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Strikes me that that isn't the sort of issue that can be solved at a global level, for exactly your reasons. I flirt with the idea of a global "one level of tax for rural areas and another for urban areas", probably expressed in terms of purchasing power parity, but that will just lead to fuel tourism. It's possible that we might have had fuel tourism in the past or still have it, to the extent of large road tankers going to the NL to fuel, but I have no clue whether that story is accurate or not.
From:daweaver
Date:November 3rd, 2004 09:07 am (UTC)
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I'd recommend downingstrtsays to anyone who likes their humour laconic. From to-day's briefing:
Asked what the Prime Minister did overnight the PMOS said that as he had a busy day ahead today he did get some sleep. Asked if he was woken during the night the PMOS said that he wasn't.


people who quite seriously want the US to divorce itself from global political institutions such as the United Nations, the World Bank, the IMF and even NAFTA. (Let alone the Kyoto Agreement.) I haven't seen this being described as US nationalism, but it seems to fit the description to me.

It could be nationalism, it could be a tenet of a branch of the evangelical christians. Apparently, they reckon that the state of Israel will be torn apart by a multi-national body (the EU and UN generally get the rap, but it could be NAFTA.) Then all the jews will convert to the radical christian sect, Mr Jesus will come down on a fiery chariot, and the world will be a happier place. I'm a little hazy about some of the details, but it's general picture.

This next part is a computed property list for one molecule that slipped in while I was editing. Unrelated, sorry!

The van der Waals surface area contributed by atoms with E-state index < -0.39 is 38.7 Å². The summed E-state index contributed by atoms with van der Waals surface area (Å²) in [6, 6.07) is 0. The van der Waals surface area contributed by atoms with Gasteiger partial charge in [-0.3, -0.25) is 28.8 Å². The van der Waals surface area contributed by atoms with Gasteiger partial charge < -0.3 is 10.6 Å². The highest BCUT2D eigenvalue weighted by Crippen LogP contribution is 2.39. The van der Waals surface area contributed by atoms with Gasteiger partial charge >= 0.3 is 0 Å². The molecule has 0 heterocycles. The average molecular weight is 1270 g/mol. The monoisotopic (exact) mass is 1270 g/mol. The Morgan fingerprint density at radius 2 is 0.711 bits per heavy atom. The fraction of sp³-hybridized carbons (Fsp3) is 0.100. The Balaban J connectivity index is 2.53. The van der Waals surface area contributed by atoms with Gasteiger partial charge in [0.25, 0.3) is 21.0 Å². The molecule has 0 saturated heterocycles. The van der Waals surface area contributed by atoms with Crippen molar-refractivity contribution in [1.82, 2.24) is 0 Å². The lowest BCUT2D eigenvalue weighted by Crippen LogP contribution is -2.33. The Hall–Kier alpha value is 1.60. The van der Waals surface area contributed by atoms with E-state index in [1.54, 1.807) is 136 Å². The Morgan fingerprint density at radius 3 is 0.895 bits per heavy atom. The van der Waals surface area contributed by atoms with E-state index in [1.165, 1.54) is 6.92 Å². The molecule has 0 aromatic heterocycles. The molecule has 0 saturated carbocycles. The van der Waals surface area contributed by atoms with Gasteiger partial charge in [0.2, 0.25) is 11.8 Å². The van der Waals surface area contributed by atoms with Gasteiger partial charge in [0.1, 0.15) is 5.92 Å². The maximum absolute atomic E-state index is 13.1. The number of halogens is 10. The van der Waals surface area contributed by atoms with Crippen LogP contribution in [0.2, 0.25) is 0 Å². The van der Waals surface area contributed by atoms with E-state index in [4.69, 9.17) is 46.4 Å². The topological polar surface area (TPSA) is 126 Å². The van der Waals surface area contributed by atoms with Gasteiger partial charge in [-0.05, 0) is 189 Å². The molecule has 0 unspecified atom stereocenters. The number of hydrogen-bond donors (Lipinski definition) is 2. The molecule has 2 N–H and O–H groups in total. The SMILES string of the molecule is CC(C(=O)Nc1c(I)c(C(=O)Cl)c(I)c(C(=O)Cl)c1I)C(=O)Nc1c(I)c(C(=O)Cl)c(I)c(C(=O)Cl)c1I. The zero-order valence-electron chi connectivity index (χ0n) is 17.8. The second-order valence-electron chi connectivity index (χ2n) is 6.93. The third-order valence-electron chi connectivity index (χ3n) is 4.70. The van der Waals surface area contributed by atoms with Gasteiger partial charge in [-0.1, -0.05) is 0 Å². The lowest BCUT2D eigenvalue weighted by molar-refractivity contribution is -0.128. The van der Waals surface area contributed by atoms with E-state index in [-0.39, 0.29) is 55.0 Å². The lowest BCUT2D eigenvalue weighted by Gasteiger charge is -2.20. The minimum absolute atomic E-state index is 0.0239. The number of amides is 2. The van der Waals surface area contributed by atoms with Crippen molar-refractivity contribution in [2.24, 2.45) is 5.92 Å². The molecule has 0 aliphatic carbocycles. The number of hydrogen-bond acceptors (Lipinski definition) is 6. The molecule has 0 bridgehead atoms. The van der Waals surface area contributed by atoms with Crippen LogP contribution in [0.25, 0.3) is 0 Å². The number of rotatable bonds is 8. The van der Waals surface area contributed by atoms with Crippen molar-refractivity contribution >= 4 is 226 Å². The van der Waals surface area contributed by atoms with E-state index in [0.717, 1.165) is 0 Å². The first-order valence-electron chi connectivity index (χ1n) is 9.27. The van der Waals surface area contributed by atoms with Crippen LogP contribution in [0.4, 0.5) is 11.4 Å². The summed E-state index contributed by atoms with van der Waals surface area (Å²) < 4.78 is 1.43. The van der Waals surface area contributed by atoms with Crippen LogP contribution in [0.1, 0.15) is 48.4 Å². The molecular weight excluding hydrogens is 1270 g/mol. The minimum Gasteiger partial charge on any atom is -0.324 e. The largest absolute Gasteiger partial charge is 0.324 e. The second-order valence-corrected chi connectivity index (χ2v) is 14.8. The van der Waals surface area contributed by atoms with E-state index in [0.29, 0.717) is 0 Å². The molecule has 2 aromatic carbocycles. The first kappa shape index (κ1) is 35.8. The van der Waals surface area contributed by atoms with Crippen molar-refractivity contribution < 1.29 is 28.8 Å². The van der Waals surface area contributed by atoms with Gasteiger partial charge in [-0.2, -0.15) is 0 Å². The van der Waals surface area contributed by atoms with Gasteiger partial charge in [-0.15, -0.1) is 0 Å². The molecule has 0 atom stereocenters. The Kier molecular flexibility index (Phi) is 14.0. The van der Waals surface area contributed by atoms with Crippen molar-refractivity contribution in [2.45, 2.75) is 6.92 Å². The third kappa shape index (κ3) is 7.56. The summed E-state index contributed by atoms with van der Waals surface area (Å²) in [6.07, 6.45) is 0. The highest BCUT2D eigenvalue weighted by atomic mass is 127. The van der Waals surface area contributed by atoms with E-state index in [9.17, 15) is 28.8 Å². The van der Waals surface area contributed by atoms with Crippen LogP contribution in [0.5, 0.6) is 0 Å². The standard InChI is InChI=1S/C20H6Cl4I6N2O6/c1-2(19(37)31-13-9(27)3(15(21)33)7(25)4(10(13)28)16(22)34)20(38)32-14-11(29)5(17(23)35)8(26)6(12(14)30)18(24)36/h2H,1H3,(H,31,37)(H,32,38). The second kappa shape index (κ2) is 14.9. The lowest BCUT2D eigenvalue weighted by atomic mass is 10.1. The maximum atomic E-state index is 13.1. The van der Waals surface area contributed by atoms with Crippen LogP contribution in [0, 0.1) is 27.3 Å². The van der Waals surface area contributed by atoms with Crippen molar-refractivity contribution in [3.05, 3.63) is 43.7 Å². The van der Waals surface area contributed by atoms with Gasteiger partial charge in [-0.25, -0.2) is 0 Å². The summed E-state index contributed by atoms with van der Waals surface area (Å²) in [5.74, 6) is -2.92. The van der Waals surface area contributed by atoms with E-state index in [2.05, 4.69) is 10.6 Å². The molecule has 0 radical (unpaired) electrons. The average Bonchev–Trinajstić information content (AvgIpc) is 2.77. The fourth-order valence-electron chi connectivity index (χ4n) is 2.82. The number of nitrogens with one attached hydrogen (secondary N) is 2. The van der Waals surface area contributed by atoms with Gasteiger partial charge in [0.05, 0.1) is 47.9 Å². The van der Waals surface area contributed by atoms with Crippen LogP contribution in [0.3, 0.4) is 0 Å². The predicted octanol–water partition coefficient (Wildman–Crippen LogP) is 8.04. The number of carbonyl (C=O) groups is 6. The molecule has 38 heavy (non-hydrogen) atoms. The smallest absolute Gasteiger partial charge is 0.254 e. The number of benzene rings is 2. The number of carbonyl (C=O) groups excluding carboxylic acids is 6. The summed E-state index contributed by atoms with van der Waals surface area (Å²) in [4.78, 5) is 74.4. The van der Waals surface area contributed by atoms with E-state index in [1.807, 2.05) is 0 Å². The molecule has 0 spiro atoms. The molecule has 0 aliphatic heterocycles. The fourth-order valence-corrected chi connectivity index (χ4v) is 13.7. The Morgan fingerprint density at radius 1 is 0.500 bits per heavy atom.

I've not kept up to speed with the regional assemblies, mainly because there isn't one here. However, were there a referendum on one for the West Mids, I'd be racing to put a Yes in the box. That would mainly come from the democratic gap we've got between city / county councils and the national government. The democratic structure needs something at an intermediate level, and purely on that basis, regional assemblies would be a good thing.
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From:jiggery_pokery
Date:November 3rd, 2004 01:08 pm (UTC)
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I would be appalled if that were the reasoning behind the decision, but I can just about believe it. Nutty Christians, eh? (NB I don't regard any of the Christians on my Friends list as nutty, though if you turn out to take sufficiently much of Revelation literally, I reserve the right to change my opinion to "nutty but nice", as the old commercial nearly went.)

Strange thought: could the UK Conservatives admire Bush's "homely charms" and decide that that's the sort of leader they need, the sort of leader that Dinky Smiff, Vague and Overrule haven't been. Dennis Wise for Conservative leader? Jamie Oliver? Decand Ant?